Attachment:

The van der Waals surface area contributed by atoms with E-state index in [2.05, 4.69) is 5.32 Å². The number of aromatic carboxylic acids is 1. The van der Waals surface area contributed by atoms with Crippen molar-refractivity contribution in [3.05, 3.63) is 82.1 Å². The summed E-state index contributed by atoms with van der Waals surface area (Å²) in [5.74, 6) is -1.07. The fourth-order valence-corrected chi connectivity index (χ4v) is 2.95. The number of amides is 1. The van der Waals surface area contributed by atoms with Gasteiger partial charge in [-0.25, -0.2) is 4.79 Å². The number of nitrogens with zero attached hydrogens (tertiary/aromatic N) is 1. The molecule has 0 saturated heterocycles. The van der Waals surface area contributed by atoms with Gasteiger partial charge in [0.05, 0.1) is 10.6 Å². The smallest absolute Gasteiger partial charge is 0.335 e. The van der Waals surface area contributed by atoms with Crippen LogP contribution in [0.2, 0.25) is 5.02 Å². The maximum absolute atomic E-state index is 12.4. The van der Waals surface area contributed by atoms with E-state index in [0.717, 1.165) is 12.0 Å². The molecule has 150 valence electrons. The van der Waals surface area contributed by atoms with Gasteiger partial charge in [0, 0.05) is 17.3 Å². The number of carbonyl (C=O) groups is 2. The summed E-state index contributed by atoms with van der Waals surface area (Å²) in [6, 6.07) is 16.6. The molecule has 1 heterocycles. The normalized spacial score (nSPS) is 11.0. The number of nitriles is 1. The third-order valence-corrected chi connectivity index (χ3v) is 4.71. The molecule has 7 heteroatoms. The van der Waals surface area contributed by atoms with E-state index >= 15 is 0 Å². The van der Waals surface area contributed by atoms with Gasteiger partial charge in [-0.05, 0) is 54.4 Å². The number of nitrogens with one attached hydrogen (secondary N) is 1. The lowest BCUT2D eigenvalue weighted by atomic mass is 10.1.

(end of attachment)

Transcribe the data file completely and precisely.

The van der Waals surface area contributed by atoms with E-state index in [2.05, 4.69) is 5.32 Å². The number of aromatic carboxylic acids is 1. The van der Waals surface area contributed by atoms with Crippen molar-refractivity contribution in [3.05, 3.63) is 82.1 Å². The summed E-state index contributed by atoms with van der Waals surface area (Å²) in [5.74, 6) is -1.07. The fourth-order valence-corrected chi connectivity index (χ4v) is 2.95. The number of amides is 1. The van der Waals surface area contributed by atoms with Gasteiger partial charge in [-0.25, -0.2) is 4.79 Å². The number of nitrogens with zero attached hydrogens (tertiary/aromatic N) is 1. The molecule has 0 saturated heterocycles. The van der Waals surface area contributed by atoms with Gasteiger partial charge in [0.05, 0.1) is 10.6 Å². The smallest absolute Gasteiger partial charge is 0.335 e. The van der Waals surface area contributed by atoms with Crippen LogP contribution in [0.2, 0.25) is 5.02 Å². The maximum absolute atomic E-state index is 12.4. The van der Waals surface area contributed by atoms with E-state index in [0.717, 1.165) is 12.0 Å². The molecule has 150 valence electrons. The van der Waals surface area contributed by atoms with Gasteiger partial charge in [0, 0.05) is 17.3 Å². The number of carbonyl (C=O) groups is 2. The summed E-state index contributed by atoms with van der Waals surface area (Å²) in [6, 6.07) is 16.6. The molecule has 1 heterocycles. The normalized spacial score (nSPS) is 11.0. The number of nitriles is 1. The third-order valence-corrected chi connectivity index (χ3v) is 4.71. The molecule has 7 heteroatoms. The van der Waals surface area contributed by atoms with E-state index >= 15 is 0 Å². The van der Waals surface area contributed by atoms with Gasteiger partial charge in [-0.05, 0) is 54.4 Å². The number of nitrogens with one attached hydrogen (secondary N) is 1. The lowest BCUT2D eigenvalue weighted by atomic mass is 10.1.